Forest Treats

In my own quirky way, I'm saying goodbye to friends and trails I've enjoyed in Idaho.

Today, I met friends Jim & Jane and their dog Pixie for a hike on Squirrel Creek trail. We've all done this trail several times in the past three years. This is the same trail where, just over a year ago, the girls and I had our close encounter with a bear and her cub. I hoped that, being December, the bears were now snuggled warmly in their dens.

Three miles in, Maia found a stash of elk feet. Clearly, a hunter had killed and dressed an elk nearby. Four lower legs - knee joint down - were laid neatly near a log just a foot off the trail. Being cold (upper 20s) we humans went right by them, smelling nothing. But Maia - the girl with the excellent nose - stopped and grabbed one.

I've never seen Maia so happy. She pranced and showed off her find, knocking me, Jim and Jane in the shins as she moved around us displaying her trophy and accepting our praise. Pixie quickly found her own leg. Finn was ahead of us on the trail, apparently going right by the legs. (I've noticed he's all about sight; his nose isn't that keen.)

In the photo above, Meadow, seeing Maia and Pixie in trail dog bliss, went looking for her own elk leg.
Found it! Finn - with the help of Jane, who pried the last leg from the frozen ground - got his own, too. Almost as big as he is! Jane commented that the elk fur was the same color as Finn's.

As any reader of my blog knows, I'm no fan of hunting. But, since the elk had already been killed and only these small parts remained, I was happy that our dogs got such joy from finding them. Happier still that there were four legs for four dogs - no one left out!
While Maia enjoyed showing me her prize, she wouldn't hold still for a close-up.
Meadow briefly dropped hers to check on what the other dogs were doing with theirs, making sure she wasn't missing out on anything.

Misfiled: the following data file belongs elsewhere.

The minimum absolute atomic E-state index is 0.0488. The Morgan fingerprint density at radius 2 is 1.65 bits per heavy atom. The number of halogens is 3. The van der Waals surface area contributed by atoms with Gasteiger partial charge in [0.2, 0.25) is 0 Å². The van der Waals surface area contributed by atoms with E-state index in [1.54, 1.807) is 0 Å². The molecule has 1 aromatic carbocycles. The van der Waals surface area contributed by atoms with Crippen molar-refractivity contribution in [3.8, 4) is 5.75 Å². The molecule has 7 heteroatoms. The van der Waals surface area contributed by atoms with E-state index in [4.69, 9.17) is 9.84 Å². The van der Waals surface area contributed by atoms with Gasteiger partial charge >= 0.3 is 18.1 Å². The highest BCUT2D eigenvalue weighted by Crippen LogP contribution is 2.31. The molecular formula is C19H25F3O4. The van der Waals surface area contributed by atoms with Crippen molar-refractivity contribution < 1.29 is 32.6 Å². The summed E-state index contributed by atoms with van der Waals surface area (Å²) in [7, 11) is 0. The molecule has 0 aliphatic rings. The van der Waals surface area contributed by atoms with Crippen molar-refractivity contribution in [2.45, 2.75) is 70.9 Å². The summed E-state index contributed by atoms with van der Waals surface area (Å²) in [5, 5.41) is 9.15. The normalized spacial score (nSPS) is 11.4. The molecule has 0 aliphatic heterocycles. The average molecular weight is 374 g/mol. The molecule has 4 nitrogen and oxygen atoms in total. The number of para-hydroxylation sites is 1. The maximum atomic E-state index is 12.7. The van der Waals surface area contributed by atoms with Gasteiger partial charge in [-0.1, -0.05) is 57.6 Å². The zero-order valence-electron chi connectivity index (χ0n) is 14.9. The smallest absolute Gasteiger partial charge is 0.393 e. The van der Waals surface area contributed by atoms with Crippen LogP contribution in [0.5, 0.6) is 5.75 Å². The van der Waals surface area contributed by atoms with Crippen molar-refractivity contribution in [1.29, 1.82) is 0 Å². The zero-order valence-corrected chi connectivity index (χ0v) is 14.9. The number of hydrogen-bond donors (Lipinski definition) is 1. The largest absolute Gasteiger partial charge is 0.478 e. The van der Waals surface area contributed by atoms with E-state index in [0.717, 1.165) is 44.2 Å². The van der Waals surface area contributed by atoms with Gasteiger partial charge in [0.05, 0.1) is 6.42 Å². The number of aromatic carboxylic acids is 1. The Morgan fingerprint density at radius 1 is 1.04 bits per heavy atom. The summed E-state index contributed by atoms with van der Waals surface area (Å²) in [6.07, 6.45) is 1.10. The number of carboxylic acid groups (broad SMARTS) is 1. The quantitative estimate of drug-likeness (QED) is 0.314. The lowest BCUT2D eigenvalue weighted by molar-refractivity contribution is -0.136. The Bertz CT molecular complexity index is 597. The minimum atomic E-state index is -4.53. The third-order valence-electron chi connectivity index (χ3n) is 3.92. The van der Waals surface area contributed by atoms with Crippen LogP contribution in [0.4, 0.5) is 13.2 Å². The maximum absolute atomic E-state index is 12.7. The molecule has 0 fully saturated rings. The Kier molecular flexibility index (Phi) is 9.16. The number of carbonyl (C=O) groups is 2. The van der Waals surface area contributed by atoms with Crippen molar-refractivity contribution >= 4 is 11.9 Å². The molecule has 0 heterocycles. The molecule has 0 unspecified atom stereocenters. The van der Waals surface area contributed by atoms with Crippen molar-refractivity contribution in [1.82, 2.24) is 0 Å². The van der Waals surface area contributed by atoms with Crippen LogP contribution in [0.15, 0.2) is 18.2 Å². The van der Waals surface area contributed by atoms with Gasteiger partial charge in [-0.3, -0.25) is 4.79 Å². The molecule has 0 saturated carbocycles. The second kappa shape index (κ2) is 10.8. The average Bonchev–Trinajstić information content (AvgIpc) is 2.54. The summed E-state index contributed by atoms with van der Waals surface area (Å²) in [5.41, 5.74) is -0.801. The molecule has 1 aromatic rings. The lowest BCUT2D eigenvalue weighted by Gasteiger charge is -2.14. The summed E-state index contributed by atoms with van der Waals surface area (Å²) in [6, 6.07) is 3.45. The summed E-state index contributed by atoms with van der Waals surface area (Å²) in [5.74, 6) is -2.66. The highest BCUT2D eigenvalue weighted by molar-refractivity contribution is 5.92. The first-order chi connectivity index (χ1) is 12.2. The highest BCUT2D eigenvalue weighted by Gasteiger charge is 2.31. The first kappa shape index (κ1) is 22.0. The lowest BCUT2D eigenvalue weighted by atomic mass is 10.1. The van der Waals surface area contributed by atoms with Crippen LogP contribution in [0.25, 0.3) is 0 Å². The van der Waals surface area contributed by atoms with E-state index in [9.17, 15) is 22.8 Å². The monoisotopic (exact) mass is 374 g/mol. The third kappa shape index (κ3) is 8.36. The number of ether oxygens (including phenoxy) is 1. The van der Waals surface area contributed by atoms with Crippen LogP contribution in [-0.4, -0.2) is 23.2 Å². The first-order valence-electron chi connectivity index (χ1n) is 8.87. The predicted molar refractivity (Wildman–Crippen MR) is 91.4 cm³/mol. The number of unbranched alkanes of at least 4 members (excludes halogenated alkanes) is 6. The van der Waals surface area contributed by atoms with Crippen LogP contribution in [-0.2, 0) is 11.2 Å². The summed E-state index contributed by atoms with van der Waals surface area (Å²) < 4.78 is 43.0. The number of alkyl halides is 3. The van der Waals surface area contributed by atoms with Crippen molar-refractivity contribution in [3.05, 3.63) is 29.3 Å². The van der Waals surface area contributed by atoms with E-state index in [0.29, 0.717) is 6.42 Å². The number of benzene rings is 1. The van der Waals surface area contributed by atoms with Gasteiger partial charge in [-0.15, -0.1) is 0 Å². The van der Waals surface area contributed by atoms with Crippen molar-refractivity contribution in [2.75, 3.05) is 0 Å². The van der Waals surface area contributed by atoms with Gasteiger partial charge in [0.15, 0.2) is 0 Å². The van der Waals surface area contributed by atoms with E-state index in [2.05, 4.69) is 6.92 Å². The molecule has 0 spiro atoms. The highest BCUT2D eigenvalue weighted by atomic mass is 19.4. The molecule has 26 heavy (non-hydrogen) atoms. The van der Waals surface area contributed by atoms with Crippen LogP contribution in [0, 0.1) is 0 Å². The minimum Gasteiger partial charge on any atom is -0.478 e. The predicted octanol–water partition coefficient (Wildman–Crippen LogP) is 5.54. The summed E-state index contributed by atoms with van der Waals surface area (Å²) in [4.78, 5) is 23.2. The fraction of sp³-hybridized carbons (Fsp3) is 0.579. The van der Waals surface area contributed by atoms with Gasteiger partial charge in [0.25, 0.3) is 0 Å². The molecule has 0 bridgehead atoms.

Ah. A dilemma. To drink? Or to guard the resource (elk leg)? About a mile from where the legs were found is Squirrel Creek, our turnaround point (and where the girls and I saw the bears last time). By this point, Finn and Pixie had dropped their elk legs. Trust me - elk forelegs are heavy and the smaller dogs tired quickly of carrying them. Not my girls, though! Bonking the calves and shins of we humans as they kept pace with us, they proudly carried them along the trail. When we arrived at the creek, they were thirsty. What to do?

Meadow walked right into the stream, elk leg still firmly in her jaws, and stood there with a look of puzzlement and annoyance on her face. I expected her to drop the leg into the water and feared it would get washed downstream. She must have had the same concern. She took the safe course and came back out of the stream.
Maia said to hell with the water and made herself comfortable for a good gnaw. With paw on the hoof end for leverage, she started chewing on the exposed joint. If there's a Malamute Nirvana, in Maia's book, this is it.
Meadow, still conflicted. She knows if she leaves the elk leg on the bank to go drink, Pixie will come in and steal it.
Maia is unsympathetic. She's going to town on the joint. It's hard to describe how happy this scene made me. Especially after all Maia's been through with her recent surgery.
I did my best to coax Meadow in for a drink, but she refused to leave her prize unguarded.

We headed back the way we came. Eventually we crossed some small streams. Meadow finally dropped her elk leg into a stream to drink; Maia stole it, leaving her own behind for Meadow to sample.

As we neared the trail head, I threw the elk feet far down a bank. Such prizes could lead to arguments at home. And who needs the smell? Bad enough that my gloves smelled like decaying elk hide.

Finn never seemed concerned that the girls had something he didn't. He's just not into the non-moving critters, apparently.

We had a wonderful eight mile hike on a trail that would normally be deep under snow by now. We humans enjoyed it immensely, and I got to say a fond farewell to Jim and Jane. I'm sure I'll see them soon, in Washington - we trail runners are like an extended family.

For the girls, it just doesn't get any better than being on a quiet trail deep in the forest with friends, finding an elk leg to carry. Their necks might be a bit tired tonight - heaving lifting, even for a Malamute. But so, so worth it.